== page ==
Rivals usually are seen as bad guys, somebody to pummel until you're awarded first prize. And we like to be seen as being in a class all our own. There is such a thing as friendly competition, however, and typically, having someone at your level to compete against can be just the spark you need to reach your best.

1. You get used to a little failure.

Sometimes you'll be the victor with better scores, project awards or a pay raise. But sometimes you'll have to watch as your rival gets the praise and perks, too. This not only keeps you properly humble in a way that most people can respect better, but also conditions you to see a little failure as normal rather than completely devastating.

2. You know someone understands you.

One reason people get so impossibly depressed and burned out at work is that they feel like no one really grasps the responsibilities they have or the pressure they're under. But when you have a friendly rival, you know you're not alone and that someone else really does get exactly what you're going through, since they're running the same race. In some cases, that even can mean being able to turn to your rival for advice and support, including in finances or other resources. Adam Grant, organizational psychologist with The Wharton School, notes some cases where this has happened between companies in Harvard Business Review.

 

3. You play more fairly.

You probably naturally try to preserve your own reputation to get ahead. But when a rival is a more like a buddy, you also work in a way that doesn't risk their reputation, too. You learn to work by the rules with respect and are able to hold your integrity more easily, which helps others to trust you in every corner of what you're doing.

4. You focus better.

It's practically written in our DNA not to like being beta. If we see someone "better", we almost automatically feel the need to prove our own ability, because we want to maintain our status and feel secure in it. So having someone around who can compete with you on good terms can light a fire in your belly to work harder, take a little more risk or stay on task. As an example, a 2014 study of long-distance runners by Gavin Kilduff found that race participants could shave nearly 25 seconds off their time when they had a rival in a 5k with them, versus when no rival was against them.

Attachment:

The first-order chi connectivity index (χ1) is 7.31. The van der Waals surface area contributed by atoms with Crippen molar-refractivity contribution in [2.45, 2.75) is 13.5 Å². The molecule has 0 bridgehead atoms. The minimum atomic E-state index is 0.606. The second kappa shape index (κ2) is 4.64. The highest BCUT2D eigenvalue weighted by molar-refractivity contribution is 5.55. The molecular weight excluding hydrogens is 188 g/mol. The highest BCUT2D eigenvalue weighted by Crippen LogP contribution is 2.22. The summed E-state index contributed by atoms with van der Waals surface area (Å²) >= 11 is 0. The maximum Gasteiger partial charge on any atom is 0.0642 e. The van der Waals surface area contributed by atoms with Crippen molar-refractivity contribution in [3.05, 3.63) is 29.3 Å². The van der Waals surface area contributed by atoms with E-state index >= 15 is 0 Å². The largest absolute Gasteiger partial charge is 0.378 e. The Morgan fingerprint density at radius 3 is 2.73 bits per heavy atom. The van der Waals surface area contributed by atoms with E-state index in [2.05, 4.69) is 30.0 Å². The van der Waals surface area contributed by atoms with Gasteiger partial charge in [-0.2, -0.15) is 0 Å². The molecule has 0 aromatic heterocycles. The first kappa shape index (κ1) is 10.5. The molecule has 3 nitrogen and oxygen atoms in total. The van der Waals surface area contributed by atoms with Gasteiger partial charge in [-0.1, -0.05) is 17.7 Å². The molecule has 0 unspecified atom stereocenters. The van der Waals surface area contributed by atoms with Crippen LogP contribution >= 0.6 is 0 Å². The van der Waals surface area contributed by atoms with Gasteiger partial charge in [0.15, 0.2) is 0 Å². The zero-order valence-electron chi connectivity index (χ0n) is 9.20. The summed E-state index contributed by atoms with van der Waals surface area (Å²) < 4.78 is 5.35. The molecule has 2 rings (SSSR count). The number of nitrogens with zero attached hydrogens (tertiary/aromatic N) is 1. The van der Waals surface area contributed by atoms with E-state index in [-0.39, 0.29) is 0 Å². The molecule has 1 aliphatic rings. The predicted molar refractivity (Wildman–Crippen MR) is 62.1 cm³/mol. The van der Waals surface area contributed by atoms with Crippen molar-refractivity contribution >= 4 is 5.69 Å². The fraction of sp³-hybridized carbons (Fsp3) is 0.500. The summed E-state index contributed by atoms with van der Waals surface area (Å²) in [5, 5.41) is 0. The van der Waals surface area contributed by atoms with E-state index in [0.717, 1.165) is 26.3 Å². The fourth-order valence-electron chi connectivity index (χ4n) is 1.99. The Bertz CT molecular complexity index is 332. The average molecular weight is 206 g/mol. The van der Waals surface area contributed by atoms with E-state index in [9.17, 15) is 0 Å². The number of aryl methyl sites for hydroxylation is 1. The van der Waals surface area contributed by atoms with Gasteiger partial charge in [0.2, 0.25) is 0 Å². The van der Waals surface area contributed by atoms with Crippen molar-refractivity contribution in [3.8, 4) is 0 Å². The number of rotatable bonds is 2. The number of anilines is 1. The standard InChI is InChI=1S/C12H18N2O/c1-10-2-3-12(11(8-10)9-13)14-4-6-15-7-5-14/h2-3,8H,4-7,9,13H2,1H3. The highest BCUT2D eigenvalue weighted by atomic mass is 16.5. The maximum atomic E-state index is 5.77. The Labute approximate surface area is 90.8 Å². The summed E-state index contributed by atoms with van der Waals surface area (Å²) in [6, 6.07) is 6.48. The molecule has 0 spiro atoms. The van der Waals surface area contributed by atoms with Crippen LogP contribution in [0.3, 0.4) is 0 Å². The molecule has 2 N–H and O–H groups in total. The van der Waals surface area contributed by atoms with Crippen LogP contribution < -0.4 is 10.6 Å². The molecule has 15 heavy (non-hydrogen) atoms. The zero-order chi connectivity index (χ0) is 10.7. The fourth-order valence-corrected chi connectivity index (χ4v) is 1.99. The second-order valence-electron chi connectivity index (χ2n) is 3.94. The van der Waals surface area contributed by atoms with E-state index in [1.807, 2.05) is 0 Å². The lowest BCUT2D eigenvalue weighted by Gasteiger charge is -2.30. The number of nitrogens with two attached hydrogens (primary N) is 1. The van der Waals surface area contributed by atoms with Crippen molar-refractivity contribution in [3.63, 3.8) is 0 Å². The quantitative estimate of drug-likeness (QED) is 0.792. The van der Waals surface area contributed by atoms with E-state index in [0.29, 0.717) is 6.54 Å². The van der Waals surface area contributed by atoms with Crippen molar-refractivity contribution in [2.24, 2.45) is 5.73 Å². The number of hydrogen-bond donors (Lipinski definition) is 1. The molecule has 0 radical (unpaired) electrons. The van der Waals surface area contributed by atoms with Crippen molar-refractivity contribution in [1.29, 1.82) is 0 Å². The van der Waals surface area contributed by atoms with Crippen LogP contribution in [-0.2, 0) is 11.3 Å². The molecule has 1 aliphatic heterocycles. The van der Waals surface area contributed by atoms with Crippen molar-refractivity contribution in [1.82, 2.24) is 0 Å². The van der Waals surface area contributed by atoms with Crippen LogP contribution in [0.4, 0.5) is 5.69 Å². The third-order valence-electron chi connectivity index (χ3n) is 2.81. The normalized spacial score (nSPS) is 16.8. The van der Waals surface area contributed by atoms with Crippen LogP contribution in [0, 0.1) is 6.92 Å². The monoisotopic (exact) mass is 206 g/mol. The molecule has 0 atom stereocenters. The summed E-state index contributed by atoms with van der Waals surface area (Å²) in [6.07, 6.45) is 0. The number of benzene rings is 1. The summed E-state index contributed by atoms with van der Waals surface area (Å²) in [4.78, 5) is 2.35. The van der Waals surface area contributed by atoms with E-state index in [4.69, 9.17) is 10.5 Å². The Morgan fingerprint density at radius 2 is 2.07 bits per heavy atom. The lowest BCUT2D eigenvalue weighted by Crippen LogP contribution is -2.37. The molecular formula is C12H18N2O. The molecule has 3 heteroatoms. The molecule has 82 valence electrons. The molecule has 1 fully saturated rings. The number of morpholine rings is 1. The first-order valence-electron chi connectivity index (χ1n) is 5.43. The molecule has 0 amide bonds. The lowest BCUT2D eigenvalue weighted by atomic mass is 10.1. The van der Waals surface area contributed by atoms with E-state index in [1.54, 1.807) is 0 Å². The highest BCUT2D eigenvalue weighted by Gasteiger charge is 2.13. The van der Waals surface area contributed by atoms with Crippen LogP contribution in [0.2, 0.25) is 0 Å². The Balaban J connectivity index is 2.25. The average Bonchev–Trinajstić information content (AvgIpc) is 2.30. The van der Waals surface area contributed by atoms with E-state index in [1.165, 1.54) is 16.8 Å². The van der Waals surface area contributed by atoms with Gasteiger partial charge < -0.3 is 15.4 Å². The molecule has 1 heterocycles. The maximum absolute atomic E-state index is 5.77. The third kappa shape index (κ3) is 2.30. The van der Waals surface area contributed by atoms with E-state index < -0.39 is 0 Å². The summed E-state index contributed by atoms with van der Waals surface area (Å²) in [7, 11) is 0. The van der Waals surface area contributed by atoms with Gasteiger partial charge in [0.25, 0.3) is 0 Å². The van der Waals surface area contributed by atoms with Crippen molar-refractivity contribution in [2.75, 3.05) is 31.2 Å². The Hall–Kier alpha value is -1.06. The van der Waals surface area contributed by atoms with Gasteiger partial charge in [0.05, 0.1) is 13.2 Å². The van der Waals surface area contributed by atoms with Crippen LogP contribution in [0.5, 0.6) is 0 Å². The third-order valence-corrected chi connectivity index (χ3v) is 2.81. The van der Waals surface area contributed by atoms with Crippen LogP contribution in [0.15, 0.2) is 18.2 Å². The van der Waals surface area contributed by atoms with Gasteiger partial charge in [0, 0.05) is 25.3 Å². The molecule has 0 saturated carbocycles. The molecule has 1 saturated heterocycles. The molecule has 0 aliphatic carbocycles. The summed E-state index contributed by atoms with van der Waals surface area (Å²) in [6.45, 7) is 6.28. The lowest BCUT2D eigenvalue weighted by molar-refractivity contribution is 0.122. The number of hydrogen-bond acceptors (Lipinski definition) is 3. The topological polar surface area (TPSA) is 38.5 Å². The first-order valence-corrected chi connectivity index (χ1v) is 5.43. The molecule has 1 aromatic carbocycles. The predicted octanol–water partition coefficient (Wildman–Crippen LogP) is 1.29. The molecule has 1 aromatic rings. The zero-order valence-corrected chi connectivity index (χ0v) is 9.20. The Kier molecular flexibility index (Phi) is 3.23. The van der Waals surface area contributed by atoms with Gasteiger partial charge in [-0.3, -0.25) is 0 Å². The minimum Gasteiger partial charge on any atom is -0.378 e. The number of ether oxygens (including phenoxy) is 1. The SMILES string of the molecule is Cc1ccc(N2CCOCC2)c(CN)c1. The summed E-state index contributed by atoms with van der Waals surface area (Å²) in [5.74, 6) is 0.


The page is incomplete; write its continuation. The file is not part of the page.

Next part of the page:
5. Your strengths and weaknesses become clearer.

People who don't compete against you often don't want to hurt your feelings, and they might not be in a position to assess your qualifications or results. But a friendly rival purposely looks at you to see both flaws and positives, learning from you even as they try to figure out the best way to overcome you. So you can trust your rival to give more accurate feedback when you ask for it, which lays a better foundation for future growth and development practice.

6. You become a better analyst.

Some of how you judge a rival admittedly is purely emotional and subjective. But real competition means going to the facts, including metrics. Just as your rival learns to evaluate you, you learn to objectively analyze them and their activity. In the long run, this teaches you to take a more evidence-based approach that fosters fairness.

Since a friendly rival can be so beneficial, it's worth asking your mentors to point you in the right direction about who could be great to battle. Then feel each other out and get a sense of each other and how you're alike, since rivals aren't polar opposites--it's your similarities that both put you in the same class and provide empathy. Then make sure you have opportunities to go head-to-head--tell each other about and simultaneously apply for the same projects or competitions or play some sports together, for example.

But in the end, make sure that your primary goal is not merely to beat your rival, but rather to create or do something no one else can, as author Srinivas Rao recommends. By doing this through the competition, you'll keep a fantastic sense of your own individuality and exactly what makes you unstoppable.

Published on: Jun 7, 2019
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